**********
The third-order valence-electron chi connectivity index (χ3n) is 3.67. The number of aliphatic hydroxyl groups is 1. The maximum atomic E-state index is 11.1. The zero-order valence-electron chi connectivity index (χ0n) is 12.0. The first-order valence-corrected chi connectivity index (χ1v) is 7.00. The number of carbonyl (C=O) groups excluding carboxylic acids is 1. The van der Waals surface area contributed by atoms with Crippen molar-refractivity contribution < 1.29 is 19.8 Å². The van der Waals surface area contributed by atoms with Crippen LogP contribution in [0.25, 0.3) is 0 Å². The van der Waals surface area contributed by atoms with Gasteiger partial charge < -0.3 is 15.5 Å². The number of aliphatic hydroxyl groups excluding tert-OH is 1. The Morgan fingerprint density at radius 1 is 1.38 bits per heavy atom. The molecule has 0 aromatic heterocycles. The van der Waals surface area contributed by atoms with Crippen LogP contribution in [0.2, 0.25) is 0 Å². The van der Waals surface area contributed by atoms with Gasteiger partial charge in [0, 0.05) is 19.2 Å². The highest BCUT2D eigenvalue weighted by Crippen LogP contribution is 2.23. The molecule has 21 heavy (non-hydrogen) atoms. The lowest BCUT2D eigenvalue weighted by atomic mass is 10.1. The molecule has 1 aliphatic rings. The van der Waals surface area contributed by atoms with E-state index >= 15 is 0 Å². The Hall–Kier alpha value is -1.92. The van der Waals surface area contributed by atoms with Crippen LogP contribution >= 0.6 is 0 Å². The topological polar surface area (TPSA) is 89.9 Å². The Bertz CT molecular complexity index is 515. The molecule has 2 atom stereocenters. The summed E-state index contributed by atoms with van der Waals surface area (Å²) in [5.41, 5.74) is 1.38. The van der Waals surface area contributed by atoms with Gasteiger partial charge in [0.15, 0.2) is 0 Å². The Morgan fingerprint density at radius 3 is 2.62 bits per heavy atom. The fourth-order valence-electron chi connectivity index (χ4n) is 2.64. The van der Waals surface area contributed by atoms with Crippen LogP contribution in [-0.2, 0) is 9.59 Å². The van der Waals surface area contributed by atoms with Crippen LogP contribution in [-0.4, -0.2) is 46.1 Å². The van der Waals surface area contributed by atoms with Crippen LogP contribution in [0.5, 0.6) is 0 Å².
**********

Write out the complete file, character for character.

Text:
The third-order valence-electron chi connectivity index (χ3n) is 3.67. The number of aliphatic hydroxyl groups is 1. The maximum atomic E-state index is 11.1. The zero-order valence-electron chi connectivity index (χ0n) is 12.0. The first-order valence-corrected chi connectivity index (χ1v) is 7.00. The number of carbonyl (C=O) groups excluding carboxylic acids is 1. The van der Waals surface area contributed by atoms with Crippen molar-refractivity contribution < 1.29 is 19.8 Å². The van der Waals surface area contributed by atoms with Crippen LogP contribution in [0.25, 0.3) is 0 Å². The van der Waals surface area contributed by atoms with Gasteiger partial charge < -0.3 is 15.5 Å². The number of aliphatic hydroxyl groups excluding tert-OH is 1. The Morgan fingerprint density at radius 1 is 1.38 bits per heavy atom. The molecule has 0 aromatic heterocycles. The van der Waals surface area contributed by atoms with Crippen LogP contribution in [0.2, 0.25) is 0 Å². The van der Waals surface area contributed by atoms with Gasteiger partial charge in [0, 0.05) is 19.2 Å². The highest BCUT2D eigenvalue weighted by Crippen LogP contribution is 2.23. The molecule has 21 heavy (non-hydrogen) atoms. The lowest BCUT2D eigenvalue weighted by atomic mass is 10.1. The molecule has 1 aliphatic rings. The van der Waals surface area contributed by atoms with E-state index >= 15 is 0 Å². The Hall–Kier alpha value is -1.92. The van der Waals surface area contributed by atoms with Crippen LogP contribution >= 0.6 is 0 Å². The topological polar surface area (TPSA) is 89.9 Å². The Bertz CT molecular complexity index is 515. The molecule has 2 atom stereocenters. The summed E-state index contributed by atoms with van der Waals surface area (Å²) in [5.41, 5.74) is 1.38. The van der Waals surface area contributed by atoms with Gasteiger partial charge in [0.15, 0.2) is 0 Å². The Morgan fingerprint density at radius 3 is 2.62 bits per heavy atom. The fourth-order valence-electron chi connectivity index (χ4n) is 2.64. The van der Waals surface area contributed by atoms with Crippen LogP contribution in [-0.2, 0) is 9.59 Å². The van der Waals surface area contributed by atoms with Crippen LogP contribution in [-0.4, -0.2) is 46.1 Å². The van der Waals surface area contributed by atoms with Crippen LogP contribution in [0.5, 0.6) is 0 Å².